‘When Black Lives Matter All Lives Will Matter’
By Blog Editor, IOE Digital, on 22 September 2020
Ann Phoenix, Afiya Amesu, Issy Naylor and Kafi Zafar – a teacher and three students discuss the BLM movement in a two-part blog.
The publicity following the death of George Floyd after the white policeman Derek Chauvin knelt on his neck galvanised support for the Black Lives Matter movement. BLM and the attention it has garnered over the last few months has thrown light on the ongoing discrimination and systemic racism that black people continue to face.
Alongside the unprecedented global protests against racism, there seems a new appetite to understand the specificities and ubiquity of anti-black racism and its subtle, every-day materialisations as well as its murderous manifestations. That quest for understanding has seen an extraordinary outpouring of testimonies from black and mixed-parentage people, telling stories of events and day to day experiences that have generally been reserved for insider conversations on microaggressions and discrimination.
It is evident in institutions such as the media and universities that both like to see themselves as progressive but are repeatedly shown to reproduce social inequalities. A crucial issue is how to ensure that current debates and disagreements do not give way to life as normal but lead to real change in the direction of social justice.
In pursuit of that aim, we came together across socially constructed racialised and ethnicised boundaries and across generations as students and lecturer. We aim to put on the agenda issues that have struck us as important from Black Lives Matter and that we consider need to be central to future policies and practices. Together, we argue in two blog posts for continuing to engage in difficult conversations, making a stand against systemic racism, recognising the multiplicity of racisms and thinking through what decolonising means for the nation, not just for education.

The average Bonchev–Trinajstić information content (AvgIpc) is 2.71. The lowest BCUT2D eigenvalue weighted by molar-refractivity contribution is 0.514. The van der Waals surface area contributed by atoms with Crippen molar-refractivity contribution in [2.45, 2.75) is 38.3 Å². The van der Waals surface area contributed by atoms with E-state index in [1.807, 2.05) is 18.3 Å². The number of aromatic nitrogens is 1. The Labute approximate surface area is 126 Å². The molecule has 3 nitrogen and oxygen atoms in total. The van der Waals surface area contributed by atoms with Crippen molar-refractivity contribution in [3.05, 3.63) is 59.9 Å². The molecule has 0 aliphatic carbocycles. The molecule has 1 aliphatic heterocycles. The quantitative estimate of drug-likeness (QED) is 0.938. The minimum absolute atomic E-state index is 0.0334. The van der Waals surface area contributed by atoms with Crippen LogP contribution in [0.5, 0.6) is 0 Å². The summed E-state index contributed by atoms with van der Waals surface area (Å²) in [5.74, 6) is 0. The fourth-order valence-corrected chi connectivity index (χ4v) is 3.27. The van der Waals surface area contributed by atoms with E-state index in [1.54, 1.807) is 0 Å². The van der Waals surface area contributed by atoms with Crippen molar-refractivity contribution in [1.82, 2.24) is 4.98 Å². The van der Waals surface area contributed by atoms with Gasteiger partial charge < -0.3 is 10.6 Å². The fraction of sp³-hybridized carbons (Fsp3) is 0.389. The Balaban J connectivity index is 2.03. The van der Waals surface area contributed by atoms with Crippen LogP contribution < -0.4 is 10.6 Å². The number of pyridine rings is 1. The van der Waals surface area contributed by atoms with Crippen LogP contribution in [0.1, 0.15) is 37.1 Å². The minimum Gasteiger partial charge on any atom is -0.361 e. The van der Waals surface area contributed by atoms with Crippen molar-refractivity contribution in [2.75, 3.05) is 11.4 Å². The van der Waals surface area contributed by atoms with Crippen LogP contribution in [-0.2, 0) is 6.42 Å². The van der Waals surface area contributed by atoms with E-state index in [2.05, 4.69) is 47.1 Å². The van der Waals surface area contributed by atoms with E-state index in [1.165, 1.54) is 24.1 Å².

Using your voices, using your ears
The BLM movement has called upon all those who believe that ‘Black Lives Matter’ to make a stand in their own spheres of influence to speak about the struggles black people routinely face. Yet, personal experiences and stories shared by colleagues and peers show that a strange nervousness descends and cloaks some individuals when the topic of ‘race’ is raised, as if the word ‘black’ is taboo or offensive. All too often people shy away from discussions concerning oppression and prejudice because they feel uncomfortable and unnerved. Now, however, on a local, national and global level, there is growing recognition that this can no longer be the case. Through this movement we have all been reminded of the necessity to speak out against injustice and listen to previously unheard calls.
We are living in unprecedented times and we must, in such pivotal moments, reflect on our worldview and everyday practices in their social contexts. This reflection can only occur through candid and open conversations. Recently we have been involved in such conversations with people including close friends and university academics. These have caused us to reflect deeply on the power of narrative, of sharing rarely spoken stories with people who stand in different power relations to us. We have, for example, had the experience of explaining to friends feeling apprehensive and fearful about a group holiday in a notoriously racist country chosen by the group. Equally difficult was telling an old school Principal about micro-aggressions experienced during secondary school and the lack of diversity provided in the school curriculum.
When speaking with university lecturers, we have explained the importance of creating an environment made genuinely inclusive through financial provision, mentoring and events targeted at black students. Each of these audiences was keen to hear black people’s experiences and provided spaces for the sharing of such stories. Conversations like these, where black voices are given space and listened to with humility and respect, can be powerful and bridge social differences. It is, however, important to remember that it takes work, courage and re-engagement with pain to tell insider stories of black experience while recognising how difficult it is for listeners to hear. Change is long overdue, and it will only come through ongoing commitments to speak and to listen across differences.
Ann Phoenix is Professor of Psychosocial Studies, Thomas Coram Research Unit, Social Research Institute and Kerstin Hesselgren Visiting Professor at Umea University, Sweden. Issy Naylor and Kafi Zafar completed the BSc in Social Sciences at UCL in 2020. Afiya Amesu has just graduated from UCL Laws.
Part 2 of this post will appear shortly.
Photo: Jenny Salita via Creative Commons